For this is the covenant that I will make with the house of Israel after those days, saith the Lord; I will put my laws into their mind, and write them in their hearts: and I will be to them a God, and they shall be to me a people. — Hebrews 8:10
“Have you finished your homework?” “Don’t forget to pick up your clothes.” “Please put away your backpack.” “Did you remember to brush your teeth?” These are all familiar reminders around homes with children. Training in all the various areas of life is a long-term project, and one that never feels perfectly accomplished. How much easier life would be if children just wanted to do everything right without being prodded! What if the guidelines for every facet of life were written on their brains so each child knew exactly what was expected of him or her, and cheerfully obeyed?
God faced similar issues with the Children of Israel, who sometimes carefully followed God’s laws, and at other times drew back. It seemed as if they quickly forgot God’s expectations of them and took other paths. The tables of stone that God handed down to Moses were not sufficient to keep them upright: they needed His words inscribed on their hearts.
Today, that is possible! The new, superior covenant established through Jesus’ supreme sacrifice is not merely a little better than the old practices of the Law: it is perfect! His Blood brings about a radical change in the heart of the repentant sinner. God forgives our sins when we come to Him in sincere repentance in the Name of Jesus, and His Blood covers the penalty. There is no payment necessary from us other than a yielded heart and life and true belief in Him. We are forgiven and changed! Old things pass away, and all things become new. Our desires change, our actions are different, and we want to learn more and more about this One who redeemed us. He writes His laws in our hearts, and our desire is to live to serve Him.
The Hebrew word covenant comes from a root word that means, “to bind.” Among the ancient Israelites, a covenant was a relationship between two parties wherein each bound himself to perform a certain service for the other. When two men made such a covenant, they invoked divine retribution if either one tried to avoid fulfilling the covenant obligations. That was how binding such covenants were considered to be.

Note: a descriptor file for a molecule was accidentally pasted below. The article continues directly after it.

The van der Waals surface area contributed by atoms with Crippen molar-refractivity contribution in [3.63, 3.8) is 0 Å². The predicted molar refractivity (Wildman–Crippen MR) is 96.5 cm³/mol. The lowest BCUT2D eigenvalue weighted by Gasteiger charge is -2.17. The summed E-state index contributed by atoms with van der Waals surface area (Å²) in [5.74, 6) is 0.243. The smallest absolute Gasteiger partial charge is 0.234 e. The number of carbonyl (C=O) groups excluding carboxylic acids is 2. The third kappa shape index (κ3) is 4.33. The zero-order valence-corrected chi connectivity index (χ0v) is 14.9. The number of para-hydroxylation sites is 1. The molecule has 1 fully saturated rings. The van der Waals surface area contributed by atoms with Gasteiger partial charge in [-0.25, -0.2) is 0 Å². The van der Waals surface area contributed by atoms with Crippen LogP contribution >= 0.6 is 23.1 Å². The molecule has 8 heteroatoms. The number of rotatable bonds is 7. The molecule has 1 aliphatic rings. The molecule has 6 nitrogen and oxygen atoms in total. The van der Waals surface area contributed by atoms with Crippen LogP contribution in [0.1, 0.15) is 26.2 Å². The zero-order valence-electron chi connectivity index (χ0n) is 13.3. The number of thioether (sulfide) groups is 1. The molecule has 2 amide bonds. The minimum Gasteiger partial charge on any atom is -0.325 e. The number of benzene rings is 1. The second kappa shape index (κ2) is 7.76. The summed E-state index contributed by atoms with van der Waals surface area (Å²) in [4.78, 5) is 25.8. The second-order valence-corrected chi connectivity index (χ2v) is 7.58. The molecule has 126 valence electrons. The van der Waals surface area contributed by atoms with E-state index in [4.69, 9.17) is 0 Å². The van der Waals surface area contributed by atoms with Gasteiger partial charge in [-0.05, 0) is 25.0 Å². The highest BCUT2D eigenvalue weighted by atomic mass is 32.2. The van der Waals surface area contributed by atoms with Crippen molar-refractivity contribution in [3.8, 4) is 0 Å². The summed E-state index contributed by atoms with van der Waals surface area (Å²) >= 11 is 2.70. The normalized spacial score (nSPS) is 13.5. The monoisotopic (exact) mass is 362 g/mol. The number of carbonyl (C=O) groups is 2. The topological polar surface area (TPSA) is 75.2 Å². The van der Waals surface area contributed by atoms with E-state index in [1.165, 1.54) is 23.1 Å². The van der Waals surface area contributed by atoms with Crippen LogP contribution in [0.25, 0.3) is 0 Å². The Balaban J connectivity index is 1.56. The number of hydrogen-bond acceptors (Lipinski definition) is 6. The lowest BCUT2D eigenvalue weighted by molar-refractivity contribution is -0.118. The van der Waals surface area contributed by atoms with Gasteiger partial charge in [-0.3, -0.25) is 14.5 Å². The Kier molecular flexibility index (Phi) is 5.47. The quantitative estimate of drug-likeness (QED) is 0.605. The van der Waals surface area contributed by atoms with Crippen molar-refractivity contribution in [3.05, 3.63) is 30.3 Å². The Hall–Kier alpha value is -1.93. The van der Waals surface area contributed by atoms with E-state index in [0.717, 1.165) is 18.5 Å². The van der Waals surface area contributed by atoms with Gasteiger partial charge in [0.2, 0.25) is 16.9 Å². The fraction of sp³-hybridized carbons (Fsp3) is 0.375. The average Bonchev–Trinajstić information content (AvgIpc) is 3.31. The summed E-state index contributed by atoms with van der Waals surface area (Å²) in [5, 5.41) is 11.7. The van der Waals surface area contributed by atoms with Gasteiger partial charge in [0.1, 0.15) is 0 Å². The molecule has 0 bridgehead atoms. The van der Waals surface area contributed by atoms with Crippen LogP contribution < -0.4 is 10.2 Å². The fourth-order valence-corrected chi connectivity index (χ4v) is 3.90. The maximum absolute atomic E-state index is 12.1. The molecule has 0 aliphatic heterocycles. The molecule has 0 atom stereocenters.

The Old Testament speaks extensively in terms of covenants. A covenant could be between two equal parties or between unequals. It could be a bilateral agreement (in which two parties made the proposal and agreed on the terms), a pact between friends, a marriage commitment, a political treaty, or a business contract.
God’s covenant with Israel was unilateral between unequal parties, resembling a treaty between a king and his subjects. It was an act of unearned grace for the benefit and blessing of the people. God was motivated by what the Hebrews called hesed (lovingkindness, steadfast love, mercy, loyalty, or covenant love).
The Old Covenant was limited, and was replaced by the New Covenant. If there had been no limitations with the Law and the sacrifices, Jesus’ death would not have been necessary. However, under the Law, frequent sacrifices were required to atone for one’s sins. These sacrifices were a reminder that none of the sacrifices in themselves produced salvation. The symbolic act of sacrificing had to be combined with consecration and faith in God in order for a person to be made righteous.
God’s New Covenant, explained in Hebrews 8, was meant to supersede the old. It is better than the Old Covenant in the following ways:
(Hannah’s Bible Outlines - Used by permission per WORDsearch)
II. The argument: the preeminence of Christ in His person and work
D. The superiority of Christ to Aaron
5. Superior because of a better covenant (8:1-13)
a. The place of His ministry (8:1-6)
b. The promise of a new covenant (8:7-13)
We have entered into a New Covenant. As members of the Blood-washed band, sin no longer has dominion over us. Let us embrace this New Covenant with praise to the One who made it possible!